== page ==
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Advertising in Disaster Regions -- We Need to Do Better

By Published on .

Ads and video pop-ups obscured life-saving content during Hurricane Harvey.
Ads and video pop-ups obscured life-saving content during Hurricane Harvey.

Last week, the city of Houston was hit by the worst rainfall in recorded history as part of Hurricane Harvey. Thousands of homes flooded, more than 120,000 people without power, and billions of dollars in damage. And now, Hurricane Irma is bearing down on Florida.

Without power, traditional communication channels like broadcast or cable TV and radio were blacked out in many areas.

Thank God for mobile and social media. Between county judges providing live updates on Facebook and shelters updating availability on Twitter, the State of Texas and its service agencies did a fantastic job keeping people informed about evacuation routes, shelters and weather forecasts. Without these channels, and the valuable information shared there, it's possible the disaster might have been much more horrific, with a much higher death toll.

Unfortunately, not all of this content was as easy to access or use as it could have been. Why? Because of advertising. Yes, ads were running … and blocking or delaying often life-saving content.

I recall one moment when we received a news alert on our phones about the latest state of the levees; in a semi-frantic panic, we clicked on the link to watch the live stream. Unfortunately, we were greeted by a 75-second pre-roll ad for a food brand that was, in that moment, a totally useless product. Nor was this a one-time occurrence. Throughout the state of emergency, Houstonians had to wait out pre-roll screens, seek out information in social newsfeeds cluttered with ads, and close countless overlay windows to access life-or-death content.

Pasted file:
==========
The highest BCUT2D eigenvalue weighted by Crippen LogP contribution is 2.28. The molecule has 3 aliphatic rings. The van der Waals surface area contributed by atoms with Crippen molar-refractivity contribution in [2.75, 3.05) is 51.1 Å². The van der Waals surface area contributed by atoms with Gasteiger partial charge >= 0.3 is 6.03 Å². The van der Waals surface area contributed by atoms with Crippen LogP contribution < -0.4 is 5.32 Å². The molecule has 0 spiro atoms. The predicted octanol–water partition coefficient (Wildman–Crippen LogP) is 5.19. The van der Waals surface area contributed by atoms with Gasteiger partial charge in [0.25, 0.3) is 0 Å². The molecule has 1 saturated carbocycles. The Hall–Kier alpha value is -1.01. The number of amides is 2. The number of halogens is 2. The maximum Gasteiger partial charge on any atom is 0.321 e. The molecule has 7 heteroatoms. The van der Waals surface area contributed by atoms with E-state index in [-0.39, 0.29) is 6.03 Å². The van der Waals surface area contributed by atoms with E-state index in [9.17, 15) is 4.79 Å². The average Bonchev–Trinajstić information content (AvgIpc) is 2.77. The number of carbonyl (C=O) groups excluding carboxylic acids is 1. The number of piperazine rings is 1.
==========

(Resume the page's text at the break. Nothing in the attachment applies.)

Don't get me wrong. I am in advertising, and I know and understand that ads are not always welcome. But honestly, I doubt that the beauty, travel or deodorant ads -- served during the worst storm in state history -- created any kind of positive ROI for those advertisers. People trying to get rescued out of their flooded homes or navigate their way through flooded streets to a shelter don't need to watch a 15-second spot for makeup before finding out how to get to safety.

Public good
Brands, advertising agencies and media platforms need to come to an agreement to stop advertising in affected regions during disasters. This is not about ad avoidance. It is about blocking a true disruption that can seriously interfere with the flow of critical information. Besides, it is shameful to target a captive audience that is suffering through a disaster, one that has no time for the frivolities of ads that present an unwanted barrier to more pertinent content.

Today, we can micro-target people in the smallest geographical clusters. Why wasn't this technology used during Hurricane Harvey? It would have been very easy to create a geofence around the greater Houston area and disable ad-serving for a limited time. Even better, if a brand believes that it can provide value during dire times, it should use its reach to share meaningful information. Some brands have done this very well. Take initiatives like Tide's Loads of Hope, which brings mobile laundromats to those who need them during disasters. Or, in Texas last week, grocery giant H-E-B, which conducted mobile food delivery, and Houston's TDECU Credit Union, which offered extended hours and special programs for those affected by the floods.

As part of the advertising community and the greater Houston community, I truly have seen this from both sides. As an industry, we need to put consumers first during disasters. We have the smarts, the heart and the technology to do better!

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